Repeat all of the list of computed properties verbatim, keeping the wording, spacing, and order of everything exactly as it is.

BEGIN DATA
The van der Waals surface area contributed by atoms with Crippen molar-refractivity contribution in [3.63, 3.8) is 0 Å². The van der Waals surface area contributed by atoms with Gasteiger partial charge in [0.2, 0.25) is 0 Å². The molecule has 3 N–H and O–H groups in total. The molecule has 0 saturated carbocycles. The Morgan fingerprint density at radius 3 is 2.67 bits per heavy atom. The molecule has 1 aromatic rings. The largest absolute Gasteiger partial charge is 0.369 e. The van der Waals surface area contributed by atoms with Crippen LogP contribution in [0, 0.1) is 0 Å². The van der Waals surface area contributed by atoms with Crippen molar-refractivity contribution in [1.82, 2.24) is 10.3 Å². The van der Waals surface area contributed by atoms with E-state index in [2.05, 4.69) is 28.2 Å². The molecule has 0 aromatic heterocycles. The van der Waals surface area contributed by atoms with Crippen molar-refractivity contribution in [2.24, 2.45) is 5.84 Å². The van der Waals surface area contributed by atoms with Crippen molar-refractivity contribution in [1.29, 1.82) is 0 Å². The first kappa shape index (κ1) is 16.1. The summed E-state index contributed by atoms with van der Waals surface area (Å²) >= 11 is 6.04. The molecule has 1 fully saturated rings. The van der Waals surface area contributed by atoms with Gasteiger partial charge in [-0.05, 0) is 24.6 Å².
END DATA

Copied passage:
The van der Waals surface area contributed by atoms with Crippen molar-refractivity contribution in [3.63, 3.8) is 0 Å². The van der Waals surface area contributed by atoms with Gasteiger partial charge in [0.2, 0.25) is 0 Å². The molecule has 3 N–H and O–H groups in total. The molecule has 0 saturated carbocycles. The Morgan fingerprint density at radius 3 is 2.67 bits per heavy atom. The molecule has 1 aromatic rings. The largest absolute Gasteiger partial charge is 0.369 e. The van der Waals surface area contributed by atoms with Crippen LogP contribution in [0, 0.1) is 0 Å². The van der Waals surface area contributed by atoms with Crippen molar-refractivity contribution in [1.82, 2.24) is 10.3 Å². The van der Waals surface area contributed by atoms with E-state index in [2.05, 4.69) is 28.2 Å². The molecule has 0 aromatic heterocycles. The van der Waals surface area contributed by atoms with Crippen molar-refractivity contribution in [2.24, 2.45) is 5.84 Å². The van der Waals surface area contributed by atoms with Crippen molar-refractivity contribution in [1.29, 1.82) is 0 Å². The first kappa shape index (κ1) is 16.1. The summed E-state index contributed by atoms with van der Waals surface area (Å²) >= 11 is 6.04. The molecule has 1 fully saturated rings. The van der Waals surface area contributed by atoms with Gasteiger partial charge in [-0.05, 0) is 24.6 Å².